Last month, my favorite Adventure Buddy Heather (of Cheeseburger in Glacial Ice) came to visit. As tends to happen when we get together, all sorts of ridiculously awesome food flows forth. I mean, you should see the food we eat when we’re backpacking together — ptarmigan breasts with quinoa, beef burgundy, pumpkin pie, all from scratch, natch, and either made entirely at home or foraged for in the field — so it’s no surprise when we go overboard with the fancy-pants cooking when we’re together in the midst of civilization. We always seem to re-discover that food doesn’t need to be fussy to be amazing (backpacking ‘sketti is one proof of this) and these biscuits are truly an example of that. I asked her to guest-post over here to write up those eminently awesome creations that she whipped up, so without further ado, I give you Heather!

Pumpkin biscuits drizzled with fireweed honey

Pumpkin biscuits drizzled with fireweed honey

A few months ago I was driving around with the radio tuned to NPR when they began interviewing Nathalie Dupree about her new book, Southern Biscuits. I was enthralled by this interview – so much so that when I got to where I was going, I sat in the car listening until it was over. Later, I informed The Husband that we live in the South now (temporarily, please), and therefore I needed to learn how to make biscuits and HINT HINT this book would be an awesome way to do that HINT HINT. Well, one of those hints made it through his usual masculine oblivousness (probably the one where I said “Honey, get this for me as a present”) and on my birthday I unwrapped this cookbook.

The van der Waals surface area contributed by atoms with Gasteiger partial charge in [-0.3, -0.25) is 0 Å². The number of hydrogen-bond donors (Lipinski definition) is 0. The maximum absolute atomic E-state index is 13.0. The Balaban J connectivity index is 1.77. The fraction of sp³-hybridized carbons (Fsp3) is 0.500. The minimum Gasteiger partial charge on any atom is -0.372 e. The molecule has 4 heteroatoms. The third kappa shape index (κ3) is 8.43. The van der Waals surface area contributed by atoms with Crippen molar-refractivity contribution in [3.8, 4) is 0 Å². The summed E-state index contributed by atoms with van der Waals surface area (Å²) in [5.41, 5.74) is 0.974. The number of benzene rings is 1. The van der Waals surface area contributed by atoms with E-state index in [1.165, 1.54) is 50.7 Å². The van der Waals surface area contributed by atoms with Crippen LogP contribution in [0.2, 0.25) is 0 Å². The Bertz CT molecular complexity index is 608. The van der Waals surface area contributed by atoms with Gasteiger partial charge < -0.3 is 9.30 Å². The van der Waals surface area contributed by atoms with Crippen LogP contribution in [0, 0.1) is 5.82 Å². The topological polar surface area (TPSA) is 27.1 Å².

I was fairly busy at the time and didn’t get a chance to crack it open, but a few weeks down the road I was packing to visit Stacey and I figured I’d throw it in. As you can imagine, when Stacey and I are in the same place, somehow all sorts of delicious food magically appears. Well, as it happened, we ran into a little problem right off the bat. See, it’s easy enough to swap out the butter for lard, but the recipes kept calling for milk. Or yogurt. Or cream. Or soda, but Stacey wasn’t too keen on that even if it was dairy-free.

Then, on page 120, we found it: Pumpkin Biscuits.

Self-rising flour. Lard. Pumpkin puree. Cinnamon. Nutmeg. Completely dairy-free. Ladies and gentlemen, we have a winner!

These biscuits were absolutely delicious. Soft and chewy, just a hint of spices. Drizzle a bit of fireweed honey atop, or perhaps a slice of sharp cheddar if you don’t need to go the dairy-free route, and you’re in heaven. They are equally good the next morning, toasted in bacon fat with a poached egg atop. What are you waiting for?

Left-over pumpkin biscuits toasted in bacon fat and topped with poached eggs

Left-over pumpkin biscuits toasted in bacon fat and topped with poached eggs

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Dec 232012
 

Turkey pot-pie, fresh out of the oven!